Behind Barbie's Brand-New Bag: Mattel Exec on Revamping Iconic Doll

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The 2016 Barbie Fashionistas line
The 2016 Barbie Fashionistas line Credit: Mattel
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It's been a big year for Juliana Chugg, who joined Mattel as exec VP-chief brand officer 13 months ago from General Mills, where she was president of the meals division. The Australia native is tasked with reviving the 57-year-old Barbie brand, and lifting Mattel's sales at a time when chief rival Hasbro now holds the licenses to the popular and profitable Disney Princesses and "Frozen" franchises. She's strengthening Barbie's message, infusing toys with tech and turning to digital channels to better engage young shoppers before they create their holiday wish lists.

Ad Age: We've seen a lot of female empowerment as a key theme in advertising recently. How has Mattel incorporated this message into its marketing?

Juliana Chugg
Juliana Chugg Credit: Courtesy Mattel

Juliana Chugg: Barbie is a great example of how we've taken a really important step forward in focusing not on what Barbie is as a toy, but what Barbie enables through the power of imaginative play. You've seen the ["You Can Be Anything"] campaign [from last year], focused on celebrating and inspiring girls to realize their limitless potential by thinking about all the various careers they could have when they grow up—whether that's fantastical or educational, a princess or a paleontologist. We wanted to inspire girls to not think there's a glass ceiling.

Ad Age: Barbie has retained the same body aesthetic until recently, when the brand incorporated ethnic and size diversity. Why did she need an image overhaul?

Ms. Chugg: Sales of Barbie had been declining, and Barbie had not moved forward in representing consumer values around diversity and inclusion and acceptance—she had always been this unattainable figure that was, quite frankly, not a healthy body representation. We were getting a lot of feedback from parents, mothers in particular, saying Barbie's body type was not constructive in creating positive body values. The campaign really focused not on what Barbie possessed, but what she enabled. It gave the campaign a lot more strength and advocacy when we demonstrated we're supportive of different body shapes, whether curvy, petite or tall.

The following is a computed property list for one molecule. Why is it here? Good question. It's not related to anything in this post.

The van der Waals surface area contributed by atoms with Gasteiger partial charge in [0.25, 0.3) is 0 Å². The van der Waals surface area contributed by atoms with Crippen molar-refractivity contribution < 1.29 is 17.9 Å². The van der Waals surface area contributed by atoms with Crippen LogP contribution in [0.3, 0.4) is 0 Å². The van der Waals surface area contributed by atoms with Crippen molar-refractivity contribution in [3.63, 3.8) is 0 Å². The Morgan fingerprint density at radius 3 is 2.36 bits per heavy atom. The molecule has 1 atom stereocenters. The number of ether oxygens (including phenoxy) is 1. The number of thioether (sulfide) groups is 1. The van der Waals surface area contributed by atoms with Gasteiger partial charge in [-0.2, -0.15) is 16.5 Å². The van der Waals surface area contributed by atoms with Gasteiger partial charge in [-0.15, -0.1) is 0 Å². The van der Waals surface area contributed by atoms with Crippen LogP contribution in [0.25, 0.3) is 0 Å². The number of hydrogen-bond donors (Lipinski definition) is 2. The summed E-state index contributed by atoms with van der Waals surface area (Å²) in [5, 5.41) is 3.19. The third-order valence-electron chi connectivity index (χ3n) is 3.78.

Ad Age: I understand the consumer response has been positive, and Barbie saw a 23% lift in second-quarter gross sales this year. Did the results meet expectations?

Ms. Chugg: It was overwhelming. We were really trying to change the conversation around the brand—by addressing body image. It enabled us to focus on the power of purposeful and imaginative play. We saw 5.6 billion media impressions, and 97% positive brand sentiment. There was clearly some pent-up demand for this messaging.

Ad Age: What other marketing are you doing around Barbie?

Ms. Chugg: We want to evolve the ["You Can Be Anything"] campaign. We saw great success with that campaign; we had 145 million views globally. This year, we're significantly investing in increasing awareness and working with BBDO on the evolution into 2017. There are opportunities for us to showcase female role models and heroes. We're also evolving our content. Right now, we have two DVDs a year, but moving forward, we intend to create an episodic series where Barbie and her sisters talk about careers and adventures. We'll have two series of [52 11-minute] episodes. This will stream in the back half of 2017.

Ad Age: What are some other key toys Mattel is highlighting this holiday season?

Ms. Chugg: We have a lot of technology infusing into our brand. This year, with Barbie Hello Dreamhouse, we have a Wi-Fi-enabled Dreamhouse with lights and sounds that follows voice command, and Hot Wheels launched an artificial intelligence car race product. Holistically for Mattel, Dream-house has sold over a billion [dollars] since inception, and the reason that those products have been so successful is that we have created a system of play for girls to engage where they can imagine themselves in various scenarios. We're coming out with the Ultimate Garage for Hot Wheels and doing a similar thing with Thomas & Friends. We also have Think & Learn Code-a-pillar, which teaches young children how to engage with code. The American Girl brand has also evolved into wholesale—it's always been sold through our own sites and stores, but this year, we are going to have American Girl in Toys R Us. We're working with Amazon on producing content around the historical characters and there's a movie coming out in the fourth quarter.

Ad Age: Are you diversifying your media mix this year, with regards to digital as a way to engage with younger consumers?

Ms. Chugg: We're focused a lot more on digital. YouTube has become a really important channel for us, particularly with content. On Hot Wheels, the YouTube views are through the roof. There's been a shift to digital and social channels, which is where the consumers are, to ensure we're really inspiring and exciting children about the toys we're bringing to the marketplace so we can get on their wish lists.